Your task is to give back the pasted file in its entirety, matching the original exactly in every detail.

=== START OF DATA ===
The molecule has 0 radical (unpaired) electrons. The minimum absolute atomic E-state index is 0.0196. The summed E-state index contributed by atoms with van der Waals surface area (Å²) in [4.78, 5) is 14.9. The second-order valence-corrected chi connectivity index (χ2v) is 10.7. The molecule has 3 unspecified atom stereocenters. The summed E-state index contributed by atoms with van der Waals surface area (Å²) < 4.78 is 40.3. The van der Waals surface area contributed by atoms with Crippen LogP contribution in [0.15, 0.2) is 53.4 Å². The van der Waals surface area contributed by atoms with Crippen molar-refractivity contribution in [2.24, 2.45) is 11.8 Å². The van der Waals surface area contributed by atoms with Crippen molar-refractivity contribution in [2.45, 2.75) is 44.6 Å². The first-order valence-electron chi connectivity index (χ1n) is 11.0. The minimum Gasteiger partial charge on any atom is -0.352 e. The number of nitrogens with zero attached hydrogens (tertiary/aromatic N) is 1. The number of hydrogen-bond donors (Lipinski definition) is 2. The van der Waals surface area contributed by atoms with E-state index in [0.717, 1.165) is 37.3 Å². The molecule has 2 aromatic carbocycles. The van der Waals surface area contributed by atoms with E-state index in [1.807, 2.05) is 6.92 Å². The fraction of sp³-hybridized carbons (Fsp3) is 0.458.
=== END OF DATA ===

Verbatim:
The molecule has 0 radical (unpaired) electrons. The minimum absolute atomic E-state index is 0.0196. The summed E-state index contributed by atoms with van der Waals surface area (Å²) in [4.78, 5) is 14.9. The second-order valence-corrected chi connectivity index (χ2v) is 10.7. The molecule has 3 unspecified atom stereocenters. The summed E-state index contributed by atoms with van der Waals surface area (Å²) < 4.78 is 40.3. The van der Waals surface area contributed by atoms with Crippen LogP contribution in [0.15, 0.2) is 53.4 Å². The van der Waals surface area contributed by atoms with Crippen molar-refractivity contribution in [2.24, 2.45) is 11.8 Å². The van der Waals surface area contributed by atoms with Crippen molar-refractivity contribution in [2.45, 2.75) is 44.6 Å². The first-order valence-electron chi connectivity index (χ1n) is 11.0. The minimum Gasteiger partial charge on any atom is -0.352 e. The number of nitrogens with zero attached hydrogens (tertiary/aromatic N) is 1. The number of hydrogen-bond donors (Lipinski definition) is 2. The van der Waals surface area contributed by atoms with E-state index in [0.717, 1.165) is 37.3 Å². The molecule has 2 aromatic carbocycles. The van der Waals surface area contributed by atoms with E-state index in [1.807, 2.05) is 6.92 Å². The fraction of sp³-hybridized carbons (Fsp3) is 0.458.